BMW says US tariffs on EU cars may hit its investment there

The BMW badge on the bonnet of a 1963 BMW Isetta 300 during a media tour of the Fullerton Concours d'Elegance in Singapore June 29, 2018. (REUTERS/Loriene Perera)
Updated 30 June 2018

BMW says US tariffs on EU cars may hit its investment there

  • President Trump’s administration last month launched an investigation into whether auto imports posed a national security threat
  • The BMW plant in South Carolina is its largest globally and ships more than 70 percent of its annual production to other export markets

BERLIN: US tariffs on imported cars could lead BMW to reduce investment and cut jobs in the United States due to the large number of cars it exports from its South Caroline plant, the German carmaker has warned.
President Trump’s administration last month launched an investigation into whether auto imports posed a national security threat and Trump has threatened to impose a 20 percent tariff on all imports of EU-assembled cars.
“The domestic manufacture of automobiles has no apparent correlation with US national security,” BMW wrote in a letter to US Secretary of Commerce Wilbur Ross this week, adding that imposing duties would not increase US growth and competitiveness.
The BMW plant in South Carolina is its largest globally and ships more than 70 percent of its annual production to other export markets, the company said.
Chinese tariffs on US passenger cars, imposed in retaliation for US duties on Chinese goods, have already hiked up the cost of exporting to China, BMW said. Any US tariffs would likely lead to further retaliatory measures from China and the European Union.
In addition, higher tariffs on components imported to the United States would make other production locations outside the country more competitive.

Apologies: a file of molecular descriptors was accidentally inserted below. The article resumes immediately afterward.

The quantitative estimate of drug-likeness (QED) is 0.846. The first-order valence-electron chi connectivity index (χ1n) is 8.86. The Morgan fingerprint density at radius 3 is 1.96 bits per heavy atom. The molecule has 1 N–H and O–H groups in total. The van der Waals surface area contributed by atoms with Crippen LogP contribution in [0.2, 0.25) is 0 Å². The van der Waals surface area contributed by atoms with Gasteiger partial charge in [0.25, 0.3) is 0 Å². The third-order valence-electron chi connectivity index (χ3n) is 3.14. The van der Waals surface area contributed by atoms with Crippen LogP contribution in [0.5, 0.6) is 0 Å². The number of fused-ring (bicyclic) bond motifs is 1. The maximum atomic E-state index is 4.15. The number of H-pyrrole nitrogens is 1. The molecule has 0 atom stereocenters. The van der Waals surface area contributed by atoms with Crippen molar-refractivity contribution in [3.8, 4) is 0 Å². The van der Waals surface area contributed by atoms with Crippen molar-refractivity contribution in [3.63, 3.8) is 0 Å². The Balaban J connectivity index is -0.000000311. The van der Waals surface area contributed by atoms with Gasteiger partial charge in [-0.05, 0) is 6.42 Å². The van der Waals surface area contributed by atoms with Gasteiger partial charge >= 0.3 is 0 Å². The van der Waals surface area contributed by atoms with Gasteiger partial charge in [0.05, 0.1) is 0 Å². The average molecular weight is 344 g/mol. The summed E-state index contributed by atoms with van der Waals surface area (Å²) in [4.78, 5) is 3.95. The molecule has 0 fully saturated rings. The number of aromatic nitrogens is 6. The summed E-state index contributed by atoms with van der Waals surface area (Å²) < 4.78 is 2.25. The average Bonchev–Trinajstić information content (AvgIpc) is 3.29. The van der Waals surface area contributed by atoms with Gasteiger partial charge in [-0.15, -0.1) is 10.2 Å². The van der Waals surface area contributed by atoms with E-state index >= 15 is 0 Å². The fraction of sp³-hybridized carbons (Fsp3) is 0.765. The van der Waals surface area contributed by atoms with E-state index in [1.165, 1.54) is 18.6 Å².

“All of these factors would substantially increase the costs of exporting passenger cars to these markets from the United States and deteriorate the market access for BMW in these jurisdictions, potentially leading to strongly reduced export volumes and negative effects on investment and employment in the United States,” BMW said in the letter.
Two major auto trade groups, one representing BMW among others, had earlier this week said that imposing up to 25 percent tariffs on imported vehicles would cost hundreds of thousands of jobs, dramatically hike prices on vehicles and threaten industry spending on self-driving cars.
“By insulating the United States from foreign competition, there is less incentive for American companies to strive to raise their productivity and look for ways and means of producing ever better goods (and services) ever more cheaply,” BMW said.


Saudi Arabia raises more than SR15bn in bond sale

Updated 28 March 2020

Saudi Arabia raises more than SR15bn in bond sale

  • Gulf oil exporters are increasingly turning to debt sales to help fund spending in a low oil price environment

JEDDAH: Saudi Arabia has sold more than SR15 billion in Islamic bonds, as the Kingdom seeks to develop its local debt market.

The Kingdom’s Finance Ministry said on Friday that it had closed the book to investors on its March 2020 riyal-denominated sukuk program.

The total amount raised by the sukuk sale was SR15.568 billion, divided into three tranches that mature in five, 10 and 30 years.

Gulf oil exporters are increasingly turning to debt sales to help fund spending in a low oil price environment while at the same time developing their own capital markets as part of ongoing diversification reforms.

“The closure of the issuance of government bonds exceeding 15 billion riyals shows many positive elements,” said Abdullah Ahmad Al-Maghlouth, a member of the Saudi Economic Society. 

“Such as confirming the robustness of the Kingdom’s credit rating and the strength of the Saudi economy; that the Kingdom’s debt-to-GDP ratio is still far lower than many other G20 countries; the Finance Ministry’s ability to deal with the requirements of asset and liability management; as well as the Kingdom’s strong foreign-exchange reserves in dollars, among others.”

The Kingdom’s strong credit rating means it can borrow more cheaply than many other Mideast economies despite a weaker oil price.

Economic analyst Fahd Al-Thunayan said: “The Ministry of Finance, represented by the National Debt Management Center, continued its efforts in developing local debt markets and providing the required balance in financing public-budget expenditures, through the optimal mixture of the use of reserves and borrowing within the upper limits, like a percentage of the GDP, where the local issuances reached 65 percent of the total debt in the year 2019.”